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An AirTag helped the DEA in a narcotics investigation

AirTags can be used for good or ill

A search warrant has revealed how the Drug Enforcement Agency used an AirTag in an investigation, the first federal agency known to do so.

In May 2022, border agents seized two packages from Shanghai, China. Inside one was a pill press, a machine used to compress materials into tablets, and some pill dyes were in the other.

They thought they were being sent to an illegal narcotics producer, so they brought in the DEA. Investigators inspected the packages and decided to hide an AirTag inside the pill press to track its movements instead of canceling the shipment or visiting the manufacturer.

Discovered in a search warrant obtained by Forbes, it may be the first known instance of a federal agency using Apple's location-tracking device. However, the DEA didn't say why it chose to use a consumer device rather than a professional GPS tracker.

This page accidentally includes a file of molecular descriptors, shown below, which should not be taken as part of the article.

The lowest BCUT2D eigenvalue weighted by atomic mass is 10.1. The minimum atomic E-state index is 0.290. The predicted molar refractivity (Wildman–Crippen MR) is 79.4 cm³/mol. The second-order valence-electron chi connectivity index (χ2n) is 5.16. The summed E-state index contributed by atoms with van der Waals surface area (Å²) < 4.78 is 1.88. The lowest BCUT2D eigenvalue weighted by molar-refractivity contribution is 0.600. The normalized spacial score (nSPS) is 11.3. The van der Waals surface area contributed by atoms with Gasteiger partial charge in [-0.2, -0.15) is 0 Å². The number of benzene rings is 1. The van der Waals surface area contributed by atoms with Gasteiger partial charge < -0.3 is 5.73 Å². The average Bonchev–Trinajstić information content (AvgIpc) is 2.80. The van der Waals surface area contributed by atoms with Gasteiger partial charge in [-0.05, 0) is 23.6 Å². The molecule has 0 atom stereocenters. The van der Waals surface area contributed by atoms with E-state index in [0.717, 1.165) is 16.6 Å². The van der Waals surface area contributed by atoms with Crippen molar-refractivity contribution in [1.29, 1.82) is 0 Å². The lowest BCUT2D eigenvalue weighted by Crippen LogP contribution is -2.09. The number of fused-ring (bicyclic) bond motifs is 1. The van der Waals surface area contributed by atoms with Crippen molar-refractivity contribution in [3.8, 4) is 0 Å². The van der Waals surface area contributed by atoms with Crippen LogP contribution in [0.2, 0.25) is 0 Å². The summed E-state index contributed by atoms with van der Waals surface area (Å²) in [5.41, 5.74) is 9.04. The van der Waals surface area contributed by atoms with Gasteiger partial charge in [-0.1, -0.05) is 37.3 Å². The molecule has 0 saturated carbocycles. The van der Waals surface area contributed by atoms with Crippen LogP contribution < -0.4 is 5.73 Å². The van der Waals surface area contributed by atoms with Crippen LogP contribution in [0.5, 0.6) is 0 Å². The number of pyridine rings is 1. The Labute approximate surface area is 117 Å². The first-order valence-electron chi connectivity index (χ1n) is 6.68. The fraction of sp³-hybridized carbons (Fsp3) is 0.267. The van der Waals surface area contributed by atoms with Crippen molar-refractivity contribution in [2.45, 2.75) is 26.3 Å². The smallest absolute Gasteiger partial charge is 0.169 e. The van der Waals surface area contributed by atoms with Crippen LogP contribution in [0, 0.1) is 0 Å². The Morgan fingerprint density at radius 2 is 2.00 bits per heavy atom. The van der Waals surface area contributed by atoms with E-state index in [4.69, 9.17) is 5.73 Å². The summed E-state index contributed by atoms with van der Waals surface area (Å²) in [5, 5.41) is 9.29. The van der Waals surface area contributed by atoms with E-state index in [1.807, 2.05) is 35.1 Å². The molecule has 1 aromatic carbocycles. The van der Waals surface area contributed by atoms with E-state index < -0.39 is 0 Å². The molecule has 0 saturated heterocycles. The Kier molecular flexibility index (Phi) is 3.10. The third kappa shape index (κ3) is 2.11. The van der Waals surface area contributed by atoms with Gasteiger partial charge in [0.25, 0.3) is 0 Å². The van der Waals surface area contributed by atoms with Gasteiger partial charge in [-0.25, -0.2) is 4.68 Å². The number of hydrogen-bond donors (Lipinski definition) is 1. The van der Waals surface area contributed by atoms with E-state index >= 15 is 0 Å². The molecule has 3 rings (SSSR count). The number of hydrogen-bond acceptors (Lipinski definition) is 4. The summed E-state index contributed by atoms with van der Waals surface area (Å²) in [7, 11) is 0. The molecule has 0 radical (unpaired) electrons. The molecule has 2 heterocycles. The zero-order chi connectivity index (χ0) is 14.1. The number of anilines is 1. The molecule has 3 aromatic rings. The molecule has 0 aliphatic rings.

In the search warrant, an agent said, "precise location information for the [pill press] will allow investigators to obtain evidence about where such individuals store drugs and/or drug proceeds, where they obtain controlled substances, and where else they distribute them."

One hypothesis is the unreliability of the GPS devices currently available to law enforcement. Brady Wilkins, a recently retired detective in Arizona with the attorney general's office, said these tools "sometimes worked, sometimes didn't."

The DEA might have been testing the AirTag for reliability and the ability to hide it more easily. But the agency is taking a gamble if they continue to use the devices, as Apple has added anti-tracking measures into the AirTag in response to cases of stalking.

An iPhone can warn users if it detects an AirTag moving with them, and the devices will start beeping if the original owner hasn't been near in a while.

"AirTags and competing products continue to raise concern because of the ease of their ability to be abused and the potential significant consequences of those abuses," said Jerome Greco, a supervising attorney at the Legal Aid Society. "The DEA investigation is another extension of AirTags being used for purposes that were presumably unintended by Apple."

How effectively the AirTag assisted the DEA in its investigation is unknown. But, the state charged the intended recipient of the pill press.

An AirTag was recently used to track former Love Island star Montana Brown and helped police track a carjacker in Chicago in a separate incident.